Modern computational neural network methods reascend the hype phase transition. a.k.a deep learning or double plus fancy brainbots or please give the department have a bigger GPU budget it’s not to play video games I swear.
I don’t intend to write an introduction to deep learning here; that ground has been tilled already.
But here are some handy links to resources I frequently use.
To be specific, deep learning is
a library of incremental improvements in areas such as Stochastic Gradient Descent, approximation theory, graphical models, and signal processing research, plus some handy advancements in SIMD architectures that, taken together, surprisingly elicit the kind of results from machine learning that everyone was hoping we’d get by at least 20 years ago, yet without requiring us to develop substantially more clever grad students to do so, or,
the state-of-the-art in artificial kitten recognition.
a rapidly metatstatizing buzzword
It’s a frothy (some might say foamy-mouthed) research bubble right now, with such cuteness at the extrema as, e.g. Inceptionising inceptionism (ADGH16) which learns to learn neural networks using neural networks. (well, it sort of does that, but is a long way from a bootstrapping general AI) Stay tuned for more of this.
There is not much to do with “neurons” left in the paradigm at this stage. What there is, is a bundle of clever tricks for training deep constrained hierarchical predictors and classifiers on modern computer hardware. Something closer to a convenient technology stack than a single “theory”.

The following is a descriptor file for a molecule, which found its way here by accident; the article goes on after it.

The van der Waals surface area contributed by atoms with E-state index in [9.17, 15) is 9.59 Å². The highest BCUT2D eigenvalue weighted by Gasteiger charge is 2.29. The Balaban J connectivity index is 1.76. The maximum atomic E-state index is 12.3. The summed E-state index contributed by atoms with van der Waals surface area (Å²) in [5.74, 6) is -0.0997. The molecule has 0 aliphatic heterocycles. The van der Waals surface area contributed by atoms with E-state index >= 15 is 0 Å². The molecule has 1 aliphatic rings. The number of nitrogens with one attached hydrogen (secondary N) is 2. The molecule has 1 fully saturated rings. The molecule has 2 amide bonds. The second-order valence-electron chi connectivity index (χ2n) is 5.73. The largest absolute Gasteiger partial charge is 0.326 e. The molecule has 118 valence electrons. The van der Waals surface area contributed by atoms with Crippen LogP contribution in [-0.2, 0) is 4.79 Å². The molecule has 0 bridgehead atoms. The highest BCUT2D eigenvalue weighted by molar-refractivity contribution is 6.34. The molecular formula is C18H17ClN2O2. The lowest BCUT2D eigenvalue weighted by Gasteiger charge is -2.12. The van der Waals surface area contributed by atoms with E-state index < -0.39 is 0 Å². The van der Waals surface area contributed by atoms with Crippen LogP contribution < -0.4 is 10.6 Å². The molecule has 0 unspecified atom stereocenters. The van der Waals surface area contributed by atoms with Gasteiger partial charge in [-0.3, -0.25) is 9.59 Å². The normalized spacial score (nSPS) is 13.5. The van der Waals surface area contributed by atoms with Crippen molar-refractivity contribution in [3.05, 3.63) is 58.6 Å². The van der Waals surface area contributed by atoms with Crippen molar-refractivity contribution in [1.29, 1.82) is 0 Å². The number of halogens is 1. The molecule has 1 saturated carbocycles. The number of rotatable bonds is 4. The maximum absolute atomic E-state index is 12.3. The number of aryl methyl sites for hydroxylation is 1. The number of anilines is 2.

Some network methods hew closer to behaviour of real neurons, although not that close; simulating actual brains is a different discipline with only intermittent and indirect connection.
Subtopics of interest to me:
- recurrent networks for audio data
- compressing deep networks
- neural stack machines
- probabilistic learning
- generative models, esp for art
There are many answers here.
A classic —
The ultimate regression algorithm
…until the next ultimate regression algorithm.
It turns out that this particular learning model (class of learning models) and training technologies is surprisingly good at getting every better models out of ever more data. Why burn three grad students on a perfect tractable and specific regression algorithm when you can use one algorithm to solve a whole bunch of regression problems, and which improves with the number of computers and the amount of data you have? How much of a relief is it to capital to decouple its effectiveness from the uncertainty and obstreperousness of human labour?
Function approximations, interesting manifold inference. Weird product measure things, e.g. Mont14.
Even the stuff I’d assumed was trivial, like backpropagation, has a few wrinkles in practice. See Michael Nielson’s chapter and Chrisopher Olah’s visual summary.